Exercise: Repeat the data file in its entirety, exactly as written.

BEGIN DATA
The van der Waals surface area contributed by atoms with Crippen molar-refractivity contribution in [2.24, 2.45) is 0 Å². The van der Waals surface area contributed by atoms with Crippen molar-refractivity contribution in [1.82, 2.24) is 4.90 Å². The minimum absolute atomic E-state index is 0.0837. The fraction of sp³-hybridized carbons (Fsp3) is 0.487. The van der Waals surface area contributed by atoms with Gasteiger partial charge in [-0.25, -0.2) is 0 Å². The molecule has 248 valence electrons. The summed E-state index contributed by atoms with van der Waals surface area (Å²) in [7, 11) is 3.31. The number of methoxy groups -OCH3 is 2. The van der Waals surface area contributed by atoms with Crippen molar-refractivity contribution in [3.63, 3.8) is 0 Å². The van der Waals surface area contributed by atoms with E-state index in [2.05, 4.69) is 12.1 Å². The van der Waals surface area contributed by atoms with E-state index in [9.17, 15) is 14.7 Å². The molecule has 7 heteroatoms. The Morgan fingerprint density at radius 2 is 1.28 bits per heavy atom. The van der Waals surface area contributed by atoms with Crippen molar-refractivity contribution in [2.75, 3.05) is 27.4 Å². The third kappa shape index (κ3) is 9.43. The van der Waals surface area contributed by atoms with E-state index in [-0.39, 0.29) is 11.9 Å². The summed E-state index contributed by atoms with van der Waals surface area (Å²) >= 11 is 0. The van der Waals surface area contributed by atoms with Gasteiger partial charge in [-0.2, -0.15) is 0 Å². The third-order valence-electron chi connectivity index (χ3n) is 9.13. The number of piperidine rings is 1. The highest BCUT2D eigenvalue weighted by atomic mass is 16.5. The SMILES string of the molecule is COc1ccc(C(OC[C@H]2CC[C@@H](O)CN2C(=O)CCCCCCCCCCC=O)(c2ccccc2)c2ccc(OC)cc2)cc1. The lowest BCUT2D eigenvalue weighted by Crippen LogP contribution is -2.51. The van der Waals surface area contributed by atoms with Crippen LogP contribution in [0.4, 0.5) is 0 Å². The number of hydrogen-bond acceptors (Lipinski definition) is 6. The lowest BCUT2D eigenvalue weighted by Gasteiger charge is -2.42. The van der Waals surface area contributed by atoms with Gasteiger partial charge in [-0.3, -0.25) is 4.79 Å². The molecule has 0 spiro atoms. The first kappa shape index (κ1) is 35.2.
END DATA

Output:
The van der Waals surface area contributed by atoms with Crippen molar-refractivity contribution in [2.24, 2.45) is 0 Å². The van der Waals surface area contributed by atoms with Crippen molar-refractivity contribution in [1.82, 2.24) is 4.90 Å². The minimum absolute atomic E-state index is 0.0837. The fraction of sp³-hybridized carbons (Fsp3) is 0.487. The van der Waals surface area contributed by atoms with Gasteiger partial charge in [-0.25, -0.2) is 0 Å². The molecule has 248 valence electrons. The summed E-state index contributed by atoms with van der Waals surface area (Å²) in [7, 11) is 3.31. The number of methoxy groups -OCH3 is 2. The van der Waals surface area contributed by atoms with Crippen molar-refractivity contribution in [3.63, 3.8) is 0 Å². The van der Waals surface area contributed by atoms with E-state index in [2.05, 4.69) is 12.1 Å². The van der Waals surface area contributed by atoms with E-state index in [9.17, 15) is 14.7 Å². The molecule has 7 heteroatoms. The Morgan fingerprint density at radius 2 is 1.28 bits per heavy atom. The van der Waals surface area contributed by atoms with Crippen molar-refractivity contribution in [2.75, 3.05) is 27.4 Å². The third kappa shape index (κ3) is 9.43. The van der Waals surface area contributed by atoms with E-state index in [-0.39, 0.29) is 11.9 Å². The summed E-state index contributed by atoms with van der Waals surface area (Å²) >= 11 is 0. The van der Waals surface area contributed by atoms with Gasteiger partial charge in [-0.2, -0.15) is 0 Å². The third-order valence-electron chi connectivity index (χ3n) is 9.13. The number of piperidine rings is 1. The highest BCUT2D eigenvalue weighted by atomic mass is 16.5. The SMILES string of the molecule is COc1ccc(C(OC[C@H]2CC[C@@H](O)CN2C(=O)CCCCCCCCCCC=O)(c2ccccc2)c2ccc(OC)cc2)cc1. The lowest BCUT2D eigenvalue weighted by Crippen LogP contribution is -2.51. The van der Waals surface area contributed by atoms with Crippen LogP contribution in [0.4, 0.5) is 0 Å². The number of hydrogen-bond acceptors (Lipinski definition) is 6. The lowest BCUT2D eigenvalue weighted by Gasteiger charge is -2.42. The van der Waals surface area contributed by atoms with Gasteiger partial charge in [-0.3, -0.25) is 4.79 Å². The molecule has 0 spiro atoms. The first kappa shape index (κ1) is 35.2.